There are disciples of Christ who know little or nothing of this conscious indwelling of the Holy Spirit.

It is of the utmost importance to understand and hold fast this statement. The more fully we come under the conviction of its truth, the better shall we understand the condition of the Church in our times and be at last enabled to discover where we ourselves really stand.

The condition I refer to becomes very plain to us when we consider what took place at Samaria. Philip the evangelist had preached there; many had been led to believe in Jesus and were baptized into His name; and there was great joy in that city. When the apostles


heard this news, they sent down Peter and John, who, when they came to Samaria, prayed that these new converts might receive the Holy Spirit. 1 This gift was thus something quite different from the working of the Spirit that led them to conversion and faith and joy in Jesus as a Saviour. It was something higher: for now from heaven, and by the glorified Lord Himself, the Holy Spirit was imparted in power with His abiding indwelling, to consecrate and fill their hearts.

If this new experience had not been bestowed, the Samaritan disciples would still indeed have been Christians, but they would have remained weak, defective, and sickly; and thus it is that in our own days there is still many a Christian life that knows nothing of this bestowment of the Holy Spirit. Amidst much that is good and amiable, with even much earnestness and zeal, the life of such Christians is still hampered by weakness and stumbling and disappointment, simply because it has never been brought into vitalising contact with power from on high, because such souls have not received the Holy Spirit as the Pentecostal gift, to be possessed, and kept, and filled by Him. 1 Acts viii. 16, 17.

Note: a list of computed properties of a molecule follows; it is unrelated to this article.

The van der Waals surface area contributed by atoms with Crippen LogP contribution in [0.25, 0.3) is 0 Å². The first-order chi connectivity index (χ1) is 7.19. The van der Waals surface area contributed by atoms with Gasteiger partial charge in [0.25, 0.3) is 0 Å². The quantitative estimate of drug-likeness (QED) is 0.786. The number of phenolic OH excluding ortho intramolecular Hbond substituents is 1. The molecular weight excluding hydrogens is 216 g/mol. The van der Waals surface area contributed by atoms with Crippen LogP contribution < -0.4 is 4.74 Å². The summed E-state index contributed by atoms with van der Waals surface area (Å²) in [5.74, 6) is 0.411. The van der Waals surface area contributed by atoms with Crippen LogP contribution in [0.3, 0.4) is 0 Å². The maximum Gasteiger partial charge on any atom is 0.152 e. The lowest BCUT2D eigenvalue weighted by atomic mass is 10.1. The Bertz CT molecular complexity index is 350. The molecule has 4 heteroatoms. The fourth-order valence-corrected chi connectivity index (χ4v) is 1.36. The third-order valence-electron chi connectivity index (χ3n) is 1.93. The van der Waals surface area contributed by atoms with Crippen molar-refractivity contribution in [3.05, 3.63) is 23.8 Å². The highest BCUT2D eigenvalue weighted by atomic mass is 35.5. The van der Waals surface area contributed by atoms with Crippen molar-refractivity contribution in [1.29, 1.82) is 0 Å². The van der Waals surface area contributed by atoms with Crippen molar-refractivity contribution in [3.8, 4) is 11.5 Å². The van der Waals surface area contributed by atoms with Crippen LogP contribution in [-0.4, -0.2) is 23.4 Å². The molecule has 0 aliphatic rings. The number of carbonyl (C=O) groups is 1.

It is the great work of the gospel ministry to lead believers to the Holy Spirit.

Was it not the great aim of the Lord Jesus, after He had educated and trained His disciples for three years by His intercourse with them, to lead them up to the point of waiting for the promise of the Father and receiving the Holy Spirit sent down from heaven? Was not this the chief object of Peter on the day of Pentecost, when, after summoning those who were pricked in their hearts to repent and be baptized for the forgiveness of sins, he assured them that they should then receive the Holy Spirit? l Was it not this also that Paul aimed at when in his Epistles he asked his fellow- Christians if they did not know > that they were each one " a temple of the Holy Spirit," or reminded them that they had to be " filled with the Holy Spirit "? 2 Yes: the supreme need of the Christian life is to receive the Holy Spirit, and when we have it, to be conscious of the fact and live in harmony with it. An evangelical minister must not merely preach about